Céline, 34 ans, migraineuse sévère

Céline, 34, severe migraine sufferer

Apr 09, 2021

My name is Céline, I'm 34, and I've had a migraine since I was 18. Before being diagnosed, I had never heard of this pathology . However, my two grandmothers had suffered from migraines in the past, but they had told me little or nothing about it. And no one of my generation had migraines in my family.

My first seizures occurred after a major skiing accident.

It was excessively painful, but I thought it was going to pass, that my body was taking time to recover from the accident. Seeing that the situation was not improving, and that these crises had an increasingly strong impact on my life (I was then in preparatory classes, and my absences multiplied), I made an appointment with my general practitioner, who sent me to the neurologist. What was my surprise, even my disappointment, when the diagnosis fell: migraine?!? It can't be that, what I have, is very painful and very impactful. This surprise was followed by a learning phase, therapeutic education. I then understood that migraine was a real chronic neurological disease, and had nothing to do with the headache that passes as it came. I also understood that it was a complex, multifactorial disease, and that I had to get to know it in order to tame it. I quickly realized that there would be a before and an after as well, and I must admit that I have missed the carelessness of this before a lot since I was 18 years old.

My early years as a migraine sufferer

I felt overwhelmed, I didn't control anything at all, the crises came at the worst time (during competitions, on birthdays, etc.). I didn't see a positive outcome to all of this because on top of that I felt absolutely useless during the consultation: I couldn't describe precisely what was happening to me to the doctor, and I left the consultation disappointed. I had the feeling of not having been able to express myself, that the doctor did not take the measure of the impact of the migraine on my life, and his prescription did not convince me.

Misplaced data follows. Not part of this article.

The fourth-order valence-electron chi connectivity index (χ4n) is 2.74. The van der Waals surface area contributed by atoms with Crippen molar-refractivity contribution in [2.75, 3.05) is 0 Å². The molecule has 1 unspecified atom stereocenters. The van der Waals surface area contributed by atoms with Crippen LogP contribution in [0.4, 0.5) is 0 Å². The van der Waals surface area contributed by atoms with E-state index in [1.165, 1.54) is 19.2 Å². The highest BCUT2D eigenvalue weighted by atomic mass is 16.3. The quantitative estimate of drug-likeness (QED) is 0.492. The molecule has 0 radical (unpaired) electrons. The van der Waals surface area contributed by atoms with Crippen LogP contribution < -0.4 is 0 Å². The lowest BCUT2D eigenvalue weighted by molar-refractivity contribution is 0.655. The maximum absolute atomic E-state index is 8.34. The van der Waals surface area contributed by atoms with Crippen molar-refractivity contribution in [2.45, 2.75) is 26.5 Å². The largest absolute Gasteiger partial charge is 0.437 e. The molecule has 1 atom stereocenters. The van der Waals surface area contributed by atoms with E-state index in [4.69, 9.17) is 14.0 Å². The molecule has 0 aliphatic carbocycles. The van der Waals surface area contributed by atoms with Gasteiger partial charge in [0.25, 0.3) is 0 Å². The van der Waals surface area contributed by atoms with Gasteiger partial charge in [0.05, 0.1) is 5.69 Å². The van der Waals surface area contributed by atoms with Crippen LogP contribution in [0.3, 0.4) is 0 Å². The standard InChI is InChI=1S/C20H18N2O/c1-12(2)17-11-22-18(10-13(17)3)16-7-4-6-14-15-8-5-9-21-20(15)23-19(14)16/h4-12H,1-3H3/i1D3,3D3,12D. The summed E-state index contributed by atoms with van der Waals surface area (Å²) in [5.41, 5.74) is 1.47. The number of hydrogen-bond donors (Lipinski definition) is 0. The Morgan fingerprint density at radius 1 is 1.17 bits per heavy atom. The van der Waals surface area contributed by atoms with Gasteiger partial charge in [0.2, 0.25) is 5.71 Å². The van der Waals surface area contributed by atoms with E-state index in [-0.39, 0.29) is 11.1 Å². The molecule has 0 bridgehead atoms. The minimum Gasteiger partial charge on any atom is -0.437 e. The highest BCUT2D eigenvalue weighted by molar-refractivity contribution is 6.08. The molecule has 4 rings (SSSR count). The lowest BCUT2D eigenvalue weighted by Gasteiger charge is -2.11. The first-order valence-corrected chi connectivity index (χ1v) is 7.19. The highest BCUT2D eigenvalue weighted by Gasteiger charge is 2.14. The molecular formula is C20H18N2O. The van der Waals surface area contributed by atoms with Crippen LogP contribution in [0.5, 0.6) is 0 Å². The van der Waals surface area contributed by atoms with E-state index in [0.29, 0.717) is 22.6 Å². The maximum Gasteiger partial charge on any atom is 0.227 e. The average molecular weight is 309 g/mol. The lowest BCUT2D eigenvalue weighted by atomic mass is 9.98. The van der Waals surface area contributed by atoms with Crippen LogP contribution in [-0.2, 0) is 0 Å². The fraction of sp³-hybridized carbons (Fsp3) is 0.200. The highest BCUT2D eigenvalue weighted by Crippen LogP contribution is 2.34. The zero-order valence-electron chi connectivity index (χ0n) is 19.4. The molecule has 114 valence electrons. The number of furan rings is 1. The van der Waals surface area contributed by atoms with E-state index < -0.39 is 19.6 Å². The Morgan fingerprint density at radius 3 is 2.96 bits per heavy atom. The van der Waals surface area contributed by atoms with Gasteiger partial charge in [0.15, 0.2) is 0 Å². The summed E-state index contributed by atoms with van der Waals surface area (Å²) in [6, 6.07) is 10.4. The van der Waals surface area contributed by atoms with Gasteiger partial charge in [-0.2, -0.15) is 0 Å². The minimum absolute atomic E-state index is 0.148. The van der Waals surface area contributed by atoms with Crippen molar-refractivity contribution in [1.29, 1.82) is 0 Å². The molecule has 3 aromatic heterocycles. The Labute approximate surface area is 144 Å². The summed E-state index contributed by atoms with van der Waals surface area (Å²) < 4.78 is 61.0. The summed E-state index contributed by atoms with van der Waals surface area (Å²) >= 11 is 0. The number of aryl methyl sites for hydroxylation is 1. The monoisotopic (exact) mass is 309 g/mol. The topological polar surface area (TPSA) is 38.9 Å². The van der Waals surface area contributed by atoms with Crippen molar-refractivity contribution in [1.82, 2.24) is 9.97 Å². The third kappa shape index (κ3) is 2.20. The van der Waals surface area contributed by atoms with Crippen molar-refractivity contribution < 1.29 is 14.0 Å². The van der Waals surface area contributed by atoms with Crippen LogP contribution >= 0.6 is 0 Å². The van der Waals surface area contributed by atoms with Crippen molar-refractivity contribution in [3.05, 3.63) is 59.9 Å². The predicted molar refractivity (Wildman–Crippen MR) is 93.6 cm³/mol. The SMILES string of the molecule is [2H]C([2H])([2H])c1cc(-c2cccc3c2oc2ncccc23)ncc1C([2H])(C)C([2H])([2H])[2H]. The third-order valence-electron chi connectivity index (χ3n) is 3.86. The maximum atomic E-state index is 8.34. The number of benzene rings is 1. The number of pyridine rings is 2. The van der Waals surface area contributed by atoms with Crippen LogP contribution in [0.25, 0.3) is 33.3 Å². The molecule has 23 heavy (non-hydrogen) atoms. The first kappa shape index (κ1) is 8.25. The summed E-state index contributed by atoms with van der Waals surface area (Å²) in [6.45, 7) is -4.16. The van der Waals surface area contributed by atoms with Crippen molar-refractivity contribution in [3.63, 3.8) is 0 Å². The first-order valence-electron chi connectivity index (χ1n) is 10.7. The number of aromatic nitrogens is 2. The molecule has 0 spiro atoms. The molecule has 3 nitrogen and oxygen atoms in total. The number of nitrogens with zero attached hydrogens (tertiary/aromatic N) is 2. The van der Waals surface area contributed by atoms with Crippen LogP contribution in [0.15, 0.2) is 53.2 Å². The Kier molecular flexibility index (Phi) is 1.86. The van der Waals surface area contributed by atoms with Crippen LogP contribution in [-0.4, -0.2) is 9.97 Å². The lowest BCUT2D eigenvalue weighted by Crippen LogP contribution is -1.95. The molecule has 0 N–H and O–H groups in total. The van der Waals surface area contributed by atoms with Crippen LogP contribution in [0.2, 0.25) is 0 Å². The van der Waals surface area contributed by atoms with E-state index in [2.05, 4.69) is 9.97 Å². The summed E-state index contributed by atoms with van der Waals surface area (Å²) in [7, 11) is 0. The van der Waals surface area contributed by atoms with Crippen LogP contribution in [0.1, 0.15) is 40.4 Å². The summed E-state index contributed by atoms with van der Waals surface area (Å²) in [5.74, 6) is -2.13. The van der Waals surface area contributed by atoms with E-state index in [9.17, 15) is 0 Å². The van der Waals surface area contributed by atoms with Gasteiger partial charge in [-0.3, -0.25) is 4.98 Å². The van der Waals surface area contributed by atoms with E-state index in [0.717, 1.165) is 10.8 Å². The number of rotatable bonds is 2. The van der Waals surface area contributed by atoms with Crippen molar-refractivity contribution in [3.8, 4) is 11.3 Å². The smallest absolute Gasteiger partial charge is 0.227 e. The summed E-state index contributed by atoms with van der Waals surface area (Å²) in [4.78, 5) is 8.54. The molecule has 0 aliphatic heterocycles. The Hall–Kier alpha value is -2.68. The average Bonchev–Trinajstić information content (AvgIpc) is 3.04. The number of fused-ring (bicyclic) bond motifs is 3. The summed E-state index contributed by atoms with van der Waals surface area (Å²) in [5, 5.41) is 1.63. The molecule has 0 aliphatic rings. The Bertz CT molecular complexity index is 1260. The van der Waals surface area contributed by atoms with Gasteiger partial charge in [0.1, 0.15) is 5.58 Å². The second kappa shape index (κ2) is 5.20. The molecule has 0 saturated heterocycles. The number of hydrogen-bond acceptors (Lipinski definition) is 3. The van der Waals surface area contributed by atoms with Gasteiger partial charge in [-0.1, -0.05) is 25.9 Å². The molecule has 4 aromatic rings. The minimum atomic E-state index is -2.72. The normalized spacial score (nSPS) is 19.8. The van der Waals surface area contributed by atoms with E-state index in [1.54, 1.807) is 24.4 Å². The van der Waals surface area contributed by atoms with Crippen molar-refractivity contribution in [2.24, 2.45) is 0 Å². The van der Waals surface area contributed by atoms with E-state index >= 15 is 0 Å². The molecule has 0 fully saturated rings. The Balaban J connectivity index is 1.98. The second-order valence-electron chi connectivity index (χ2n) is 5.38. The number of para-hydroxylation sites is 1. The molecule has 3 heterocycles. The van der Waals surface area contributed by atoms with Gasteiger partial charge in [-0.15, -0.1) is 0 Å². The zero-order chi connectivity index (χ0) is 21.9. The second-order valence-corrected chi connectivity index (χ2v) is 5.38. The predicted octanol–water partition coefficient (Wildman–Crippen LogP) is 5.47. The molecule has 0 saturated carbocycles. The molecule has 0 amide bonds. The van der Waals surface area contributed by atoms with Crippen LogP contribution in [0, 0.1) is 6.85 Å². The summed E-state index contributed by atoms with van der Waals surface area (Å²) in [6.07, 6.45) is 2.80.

Over time, I learned to better understand migraine, better manage it

Even if sometimes, certain crises put me on the mat by surprise. For me, migraine is a sword of Damocles that is perpetually above my head, and it is never totally absent from my thoughts. I'm often afraid that the situation will get worse, that the crises will be more and more frequent... but as soon as this fear arrives, I attach myself to the positive to force destiny. I also learned to better explain the situation to those close to me. That doesn't stop me from feeling guilty every time I can't be part of it. Relatives necessarily suffer indirectly. To reassure them and to give myself every chance, I prepare myself better and take part in the consultations: I arrive knowing what I expect from this consultation, in a process of collaboration with the neurologist. It is in particular thanks to the Apo Migraine application that I developed with my neurologist. And this application is both a tool to make me feel stronger in the face of migraine, and above all my revenge on this disease which literally fell on me. It gives me hope: I am convinced that if we migraine sufferers manage, thanks to these new tools, to better follow and better report on our pathology, then migraine will be taken more seriously and research will identify new treatments. I am sure that I will experience the discovery of a treatment that cures migraine, or greatly reduces its impact on the quality of life of millions of people. Together (patients, doctors, researchers), we will get there!

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